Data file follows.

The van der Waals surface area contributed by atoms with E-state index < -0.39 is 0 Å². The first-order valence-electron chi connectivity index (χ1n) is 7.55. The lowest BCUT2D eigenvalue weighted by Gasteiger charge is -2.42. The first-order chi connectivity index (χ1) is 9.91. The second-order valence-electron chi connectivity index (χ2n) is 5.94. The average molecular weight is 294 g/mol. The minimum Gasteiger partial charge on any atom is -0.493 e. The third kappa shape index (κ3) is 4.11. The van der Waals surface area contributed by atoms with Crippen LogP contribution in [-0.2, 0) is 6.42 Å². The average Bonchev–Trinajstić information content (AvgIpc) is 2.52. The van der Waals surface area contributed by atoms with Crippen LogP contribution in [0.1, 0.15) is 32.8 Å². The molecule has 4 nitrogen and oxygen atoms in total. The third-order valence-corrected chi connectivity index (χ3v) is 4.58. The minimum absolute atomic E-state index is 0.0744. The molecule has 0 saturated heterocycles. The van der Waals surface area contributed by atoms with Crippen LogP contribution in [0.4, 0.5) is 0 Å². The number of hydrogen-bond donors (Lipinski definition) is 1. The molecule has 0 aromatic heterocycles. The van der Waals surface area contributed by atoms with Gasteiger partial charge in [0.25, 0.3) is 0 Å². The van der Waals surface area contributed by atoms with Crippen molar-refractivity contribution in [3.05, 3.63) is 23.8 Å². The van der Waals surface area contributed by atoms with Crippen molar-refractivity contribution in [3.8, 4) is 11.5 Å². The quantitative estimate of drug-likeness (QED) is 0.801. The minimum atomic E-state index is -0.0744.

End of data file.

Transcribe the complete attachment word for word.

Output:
The van der Waals surface area contributed by atoms with E-state index < -0.39 is 0 Å². The first-order valence-electron chi connectivity index (χ1n) is 7.55. The lowest BCUT2D eigenvalue weighted by Gasteiger charge is -2.42. The first-order chi connectivity index (χ1) is 9.91. The second-order valence-electron chi connectivity index (χ2n) is 5.94. The average molecular weight is 294 g/mol. The minimum Gasteiger partial charge on any atom is -0.493 e. The third kappa shape index (κ3) is 4.11. The van der Waals surface area contributed by atoms with Crippen LogP contribution in [-0.2, 0) is 6.42 Å². The average Bonchev–Trinajstić information content (AvgIpc) is 2.52. The van der Waals surface area contributed by atoms with Crippen LogP contribution in [0.1, 0.15) is 32.8 Å². The molecule has 4 nitrogen and oxygen atoms in total. The third-order valence-corrected chi connectivity index (χ3v) is 4.58. The minimum absolute atomic E-state index is 0.0744. The molecule has 0 saturated heterocycles. The van der Waals surface area contributed by atoms with Crippen LogP contribution in [0.4, 0.5) is 0 Å². The number of hydrogen-bond donors (Lipinski definition) is 1. The molecule has 0 aromatic heterocycles. The van der Waals surface area contributed by atoms with Gasteiger partial charge in [0.25, 0.3) is 0 Å². The van der Waals surface area contributed by atoms with Crippen molar-refractivity contribution in [3.05, 3.63) is 23.8 Å². The van der Waals surface area contributed by atoms with Crippen molar-refractivity contribution in [3.8, 4) is 11.5 Å². The quantitative estimate of drug-likeness (QED) is 0.801. The minimum atomic E-state index is -0.0744.